Killing Evil by John Nicholl

After working for the police and in child protection, John Nicholl became a crime author and Killing Evil is his 14th psychological thriller. The difficult issues he dealt with in his previous career come to the fore and inform the story in Killing Evil. It’s not a subtle novel. It doesn’t draw you in with atmosphere, detail or mystery. But it is propulsive – full of energy and emotion, along with a hint of madness.

The story begins in diary-like format, with schoolgirl Alice Granger talking about her daily life, which is frequently traumatic, and her hatred of her father. He’s a minister in the church, but he’s very controlling of the family and he has been raping Alice since she was four years old. That’s some pretty harsh stuff but Alice is tough to it and has decided he must die for his sins. She’s worried because her father has started looking at her younger sister in that way, and she wants to protect her sibling.

It’s not a spoiler to say – although if you don’t trust me stop reading now…

…that dispatching him is easier than she imagined. When the family is on a holiday in West Wales, he takes them on a walk along the cliffs and the moment she gets her chance, Alice pushes him over the edge and down he goes. Good riddance, you might think.

Alice is nervous that the police might suspect her, but she puts on an act and her father’s death is marked down as an accident. You might think the family’s problems are over now that he is out of their lives but Alice’s mother has been damaged by years of psychological abuse and things may never get back to normal for her. However, killing her father and fooling the police have given Alice confidence. She leaves home as soon as she is old enough, studies and gets a job in the probation service. Her aim becomes to avenge all the other children who have been sexually abused. When perpetrators are released from prison, she finds ways to trap them and mete out her own brand of justice.

The novel is set in Wales, but few places are mentioned. Alice’s activities take place in rural areas and the author and Alice use the remote fields, forests and beaches to their advantage. With each killing she grows increasingly confident, and even more unhinged. Gradually, you’ll reach a turning point with Alice and run out of sympathy for her. She flips from being the protagonist to the antagonist in the story. The point at which that takes place is likely to be different for everyone. Alcohol and drugs are involved in Alice’s psychosis.

There are funny moments in the book – at one point a dog runs off with part of a dismembered corpse in its mouth. There are also moments that might be funny were they not so tragic. Alice’s weird lies to the police, her lack of self-control, inability to read situations and the fact that she’ll boast about her cunning and two pages later do something so brazen you wonder about her self awareness – all these things push her to the edge of believability. And at times she crosses that boundary. Although Alice’s first crime was carried out to protect her younger sister, later in the book she has no relationship whatsoever with her sibling, which seems odd and is never explained.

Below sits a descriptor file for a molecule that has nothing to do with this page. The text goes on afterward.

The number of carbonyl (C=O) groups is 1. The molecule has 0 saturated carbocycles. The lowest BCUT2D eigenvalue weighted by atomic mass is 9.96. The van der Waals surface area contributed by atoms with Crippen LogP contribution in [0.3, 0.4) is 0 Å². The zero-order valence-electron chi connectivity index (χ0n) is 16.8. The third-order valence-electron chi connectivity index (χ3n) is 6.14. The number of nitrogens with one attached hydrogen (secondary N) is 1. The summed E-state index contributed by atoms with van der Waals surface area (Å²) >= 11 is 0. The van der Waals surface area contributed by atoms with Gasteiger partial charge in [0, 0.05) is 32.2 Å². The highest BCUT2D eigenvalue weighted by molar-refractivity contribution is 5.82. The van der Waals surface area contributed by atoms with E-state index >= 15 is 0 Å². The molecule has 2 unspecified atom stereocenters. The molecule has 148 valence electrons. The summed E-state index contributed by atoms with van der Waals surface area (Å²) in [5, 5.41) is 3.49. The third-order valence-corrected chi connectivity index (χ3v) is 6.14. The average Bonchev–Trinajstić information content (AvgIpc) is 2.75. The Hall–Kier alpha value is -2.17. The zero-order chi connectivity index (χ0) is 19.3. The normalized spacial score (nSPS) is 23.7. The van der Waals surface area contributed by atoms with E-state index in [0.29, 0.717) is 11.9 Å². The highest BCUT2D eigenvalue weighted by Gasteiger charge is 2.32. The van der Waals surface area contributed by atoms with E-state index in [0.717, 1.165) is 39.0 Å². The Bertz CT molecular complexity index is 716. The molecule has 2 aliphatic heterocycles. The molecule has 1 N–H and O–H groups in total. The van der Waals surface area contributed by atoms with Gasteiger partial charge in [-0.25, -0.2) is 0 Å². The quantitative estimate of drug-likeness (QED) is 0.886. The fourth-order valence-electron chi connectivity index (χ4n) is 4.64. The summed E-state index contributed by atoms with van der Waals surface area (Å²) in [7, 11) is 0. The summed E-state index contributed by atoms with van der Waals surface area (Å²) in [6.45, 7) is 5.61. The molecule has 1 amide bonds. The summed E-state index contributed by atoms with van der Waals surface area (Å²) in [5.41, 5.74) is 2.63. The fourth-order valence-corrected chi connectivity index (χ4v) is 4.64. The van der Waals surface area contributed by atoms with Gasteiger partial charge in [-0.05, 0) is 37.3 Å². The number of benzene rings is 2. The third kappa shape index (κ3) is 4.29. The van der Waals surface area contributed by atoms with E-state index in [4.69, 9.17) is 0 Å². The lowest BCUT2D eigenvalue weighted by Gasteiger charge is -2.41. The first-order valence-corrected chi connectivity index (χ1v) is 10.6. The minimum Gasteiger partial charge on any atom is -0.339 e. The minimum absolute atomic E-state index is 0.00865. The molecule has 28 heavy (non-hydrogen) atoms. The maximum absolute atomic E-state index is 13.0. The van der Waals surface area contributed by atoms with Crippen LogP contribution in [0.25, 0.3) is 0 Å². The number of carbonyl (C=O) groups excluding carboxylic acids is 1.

Killing Evil is a book of extremes. The killings are brutal – violence, often followed by matter-of-fact descriptions of how Alice disposes of the bodies. There are some moments when she has second thoughts about what she’s doing, but generally she isn’t a nuanced character. She is victim turned vigilante, and perhaps vigilantes aren’t particularly nuanced people. The other characters, such as Alice’s boss at work and the woman detective investigating, don’t occupy enough of the story to seem fully realised. Then again, we are seeing them through Alice’s unreliable POV anyway.

However, the key question is: does this book entertain? And the answer is: yes it does. It’s easy to read and easy to pick up and put down. Having said that, you can blast through it in one or two sittings. It’s perfect pulp reading for your commute. Killing Evil is shocking and unnerving in places, but you’ll be turning through those pages to find out what mad tangent Alice will go off on next, and wondering if and how they’ll manage to stop her. She’s a tragic character, quite out of touch with reality. Can you really kill evil? Read the book and find out.

We’ve previously reviewed Anonymity and A Cold, Cold Heart, both by the same author.

Bloodhound Books
Print/Kindle
£2.24

CFL Rating: 3 Stars

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